Deploying Google Chrome extensions using Group Policy - Extension manifest.json update URL

Reference: https://developer.chrome.com/extensions/autoupdate

Now you have the values you need. Copy them together in one string and make sure to separate them using a semicolon (as shown in the beginning of this paragraph):

ndjpnladcallmjemlbaebfadecfhkepb;https://clients2.google.com/service/update2/crx

In the following paragraph you will enter this string in a Group Policy setting.

Configure the Group Policy setting to deploy the Chrome extension

Before you continue reading, please make sure that you have imported the Google Chrome ADMX files in your environment as described in the section Using Microsoft Group Policies (preferred) in the article Google Chrome on Citrix deep-dive.

To force-install extensions, open your Group Policy Management console (dsa.msc) and go to User Configuration \ Administrative Templates \ Google\  Google Chrome \ Extensions. Go to the setting Configure the list of force-installed apps and extensions and enable it.

Deploying Google Chrome extensions using Group Policy - Group Policy enable extensions

Click the Show button and enter the string you created in the previous paragraph:

ndjpnladcallmjemlbaebfadecfhkepb;https://clients2.google.com/service/update2/crx

Deploying Google Chrome extensions using Group Policy - Group Policy configure extensions

Now the policy setting is configured. On the next Group Policy refresh the user will automatically receive the required extension. To summarize, this policy will automatically install one or more extensions for all users to whom the Group Policy applies. The installation is executed silently and without user interaction.

As stated in the previous paragraph, after the extension has been installed you will find it in the directory C:\Users\%UserName%\AppData\Local\Google\Chrome\User Data\Default\Extensions.

Note: make sure that developer mode is disabled on the extensions tab. During my tests, extensions were not automatically installed with developer mode enabled.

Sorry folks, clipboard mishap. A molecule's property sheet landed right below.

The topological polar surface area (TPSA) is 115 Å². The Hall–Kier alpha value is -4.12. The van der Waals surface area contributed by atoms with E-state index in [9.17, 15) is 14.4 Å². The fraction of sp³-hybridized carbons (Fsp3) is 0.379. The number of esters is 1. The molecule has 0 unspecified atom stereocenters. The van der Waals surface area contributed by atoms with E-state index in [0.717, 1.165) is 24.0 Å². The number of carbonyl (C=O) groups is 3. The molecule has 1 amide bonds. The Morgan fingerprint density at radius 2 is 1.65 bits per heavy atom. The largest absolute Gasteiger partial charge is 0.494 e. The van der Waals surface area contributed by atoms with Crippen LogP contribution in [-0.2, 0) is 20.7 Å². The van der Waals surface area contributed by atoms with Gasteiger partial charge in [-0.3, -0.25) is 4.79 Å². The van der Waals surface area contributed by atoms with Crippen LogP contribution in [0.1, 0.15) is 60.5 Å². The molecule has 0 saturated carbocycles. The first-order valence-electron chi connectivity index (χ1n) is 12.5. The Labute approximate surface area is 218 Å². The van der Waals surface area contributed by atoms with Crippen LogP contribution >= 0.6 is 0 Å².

Please be aware that when you remove the extension from the Configure the list of force-installed apps and extensions policy setting, the extension is automatically removed from Chrome for all users to whom the Group Policy applies.

Future updates of the extension are automatically installed through the update URL specified in the manifest file.

Unfortunately I was not able to come up with a solution concerning the centralized management of Chrome extension settings. Some extensions, for example The Great Suspender, come with additional options for the user to configure. As said, I was not able to find a way how to manage or configure these centrally.

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Dennis Span
Dennis Span
Dennis Span works as a Senior Citrix Architect for a large insurance company in Vienna, Austria. He holds multiple certifications such as CCE-V, CCIA and CCEA. In 2017, Dennis became a Citrix Technology Advocate (CTA). Besides his interest in virtualization technologies and blogging, he loves spending time with his family as well as snowboarding, playing basketball and rowing. He is fluent in Dutch, English, German and Slovak and speaks some Spanish.

29 thoughts on “Deploying Google Chrome extensions using Group Policy

  1. Pingback: Google Chrome on Citrix deep-dive - Dennis Span

  2. The ADMX files I downloaded on 3-Oct-2017, under Computer Configuration/Administrative Templates/Google/Google Update/Applications/Google Chrome, do not have the options you show. I only have: